Wednesday, January 8, 2014

The Panmunjom Incident - 1976

For years I have been looking for more information on what I have always called the Panmunjom Incident. Although I have looked for the story everywhere, in order to bolster my own memory, I have found very little about it. It was only the other day, while googling the phrase “incident while trimming trees in UN observation zone in Korea 1976” that I was able to find out anything at all. The article was posted only 3 years ago. So I decided to test my memory against that of the article. Here goes;

I had just finished with my enlistment papers in August of 1976 in preparation for entering the Navy by the end of September. I had been out of high school for 4 years at this point and was cognizant of the need to find a new direction out of Brooklyn, and the sea seemed to be the most likely route of escape for me.

I was working at H and A Foods on Kings Highway at the time.  It was just after lunch when the first news of what had happened in Korea came over the radio. The way I remember the story; and have always told it; was that 5 American Captains had entered the demilitarized zone between North and South Korea to trim a tree which was blocking the UN Observation post’s view of the zone from the Southern side. The tree trimming was supposed to be done on a rotating basis between the two sides, which have been at war since 1950. No armistice has ever been signed.

When the Captains and their men reached the disputed tree they were attacked by North Koreans who used the axes to kill the Americans and the South Koreans. The United States re-acted by placing 40,000 troops on high alert while scrambling fighter jets and B-52’s to circle the demilitarized zone while the Army Corp of Engineers went out with a bulldozer and ripped the tree up entirely by its roots. It was one of President Ford’s finest hours; maybe his only one; but yet I could not even find reference to it in his own autobiography!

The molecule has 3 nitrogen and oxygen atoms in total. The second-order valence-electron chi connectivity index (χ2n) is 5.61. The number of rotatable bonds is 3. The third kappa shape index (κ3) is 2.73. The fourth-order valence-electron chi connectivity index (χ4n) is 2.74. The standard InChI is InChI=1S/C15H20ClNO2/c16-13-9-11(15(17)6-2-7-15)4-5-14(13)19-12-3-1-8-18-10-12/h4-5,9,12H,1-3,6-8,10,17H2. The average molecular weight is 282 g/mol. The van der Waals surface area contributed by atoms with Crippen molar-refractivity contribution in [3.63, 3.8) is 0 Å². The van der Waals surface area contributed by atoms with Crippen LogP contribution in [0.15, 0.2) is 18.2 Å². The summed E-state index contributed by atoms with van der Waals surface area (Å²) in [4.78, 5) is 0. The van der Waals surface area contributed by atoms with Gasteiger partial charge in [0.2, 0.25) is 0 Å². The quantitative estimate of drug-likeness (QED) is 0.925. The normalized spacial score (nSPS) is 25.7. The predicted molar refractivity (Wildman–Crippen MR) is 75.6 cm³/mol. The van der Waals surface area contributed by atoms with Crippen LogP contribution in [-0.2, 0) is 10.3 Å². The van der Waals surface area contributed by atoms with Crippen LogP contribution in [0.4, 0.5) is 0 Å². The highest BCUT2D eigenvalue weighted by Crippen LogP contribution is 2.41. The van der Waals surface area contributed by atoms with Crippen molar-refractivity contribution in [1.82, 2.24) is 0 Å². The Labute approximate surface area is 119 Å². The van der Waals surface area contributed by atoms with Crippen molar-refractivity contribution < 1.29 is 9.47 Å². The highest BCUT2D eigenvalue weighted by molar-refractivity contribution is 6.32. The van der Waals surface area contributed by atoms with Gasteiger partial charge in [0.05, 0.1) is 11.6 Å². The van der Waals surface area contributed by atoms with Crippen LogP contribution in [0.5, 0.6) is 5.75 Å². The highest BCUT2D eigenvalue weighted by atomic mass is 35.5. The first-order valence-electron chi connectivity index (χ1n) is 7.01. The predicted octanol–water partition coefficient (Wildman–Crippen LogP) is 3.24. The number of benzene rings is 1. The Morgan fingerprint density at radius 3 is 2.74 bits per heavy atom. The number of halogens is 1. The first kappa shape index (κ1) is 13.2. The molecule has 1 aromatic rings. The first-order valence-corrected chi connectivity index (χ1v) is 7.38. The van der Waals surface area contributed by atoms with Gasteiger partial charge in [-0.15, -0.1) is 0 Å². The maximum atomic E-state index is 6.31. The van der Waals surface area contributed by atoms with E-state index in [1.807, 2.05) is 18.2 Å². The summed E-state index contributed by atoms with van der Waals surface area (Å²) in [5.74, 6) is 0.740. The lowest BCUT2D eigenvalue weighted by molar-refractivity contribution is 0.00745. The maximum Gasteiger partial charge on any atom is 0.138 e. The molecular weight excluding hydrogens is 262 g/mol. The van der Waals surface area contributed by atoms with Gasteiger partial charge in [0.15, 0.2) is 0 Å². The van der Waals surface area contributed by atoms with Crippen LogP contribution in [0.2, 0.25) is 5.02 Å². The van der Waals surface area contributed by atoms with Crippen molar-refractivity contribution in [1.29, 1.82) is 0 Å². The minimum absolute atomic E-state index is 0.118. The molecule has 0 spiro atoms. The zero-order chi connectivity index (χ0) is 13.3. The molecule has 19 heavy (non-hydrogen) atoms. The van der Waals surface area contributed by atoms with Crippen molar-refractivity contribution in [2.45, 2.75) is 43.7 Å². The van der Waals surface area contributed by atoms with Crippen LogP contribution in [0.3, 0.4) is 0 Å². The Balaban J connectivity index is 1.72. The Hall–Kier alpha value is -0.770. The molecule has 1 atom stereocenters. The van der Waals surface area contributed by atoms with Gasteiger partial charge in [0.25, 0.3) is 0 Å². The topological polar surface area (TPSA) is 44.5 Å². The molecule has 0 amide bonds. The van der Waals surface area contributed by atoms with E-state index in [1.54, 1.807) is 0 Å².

Having a good memory can be infuriating, as I have wanted to write about this piece of history for several years, but wanted to check my facts first. But there was nowhere to turn for information until this article appeared on the website Environmental Hippie. I have no idea why it was posted there.

This is the tree after pruning and before the monument was placed. There appear to have been pictures along with the article, but they are not visible on my computer. These photos come from the Wikipedia site. Here is the link to the article on Environmental Hippie;

Notice that I didn’t get too much wrong. It was apparently only 2 American Captains that were killed by the North Koreans and I did not know that the tree was planted by the late Kim Il Sung, was the leader of North Korea at the time. The article also states that there were 8,000 troops on alert, a figure I am willing to dispute as there were 40,000 American troops in Korea at the time, and you can bet that they were all on alert. In addition, the tree was not ripped up as I thought by a bulldozer. Rather it was sawn off at stump level while our planes circled overhead and the North Koreans stood impotently by. A few years after the incident, a plaque honoring the 2 fallen officers was placed on the stump in their honor.

There is no point to this story other than I want to set the record straight about the Panmunjom Incident; particularly that it did, indeed, happen. History is precious and needs to be preserved. Well, that may just be the point of this whole post.

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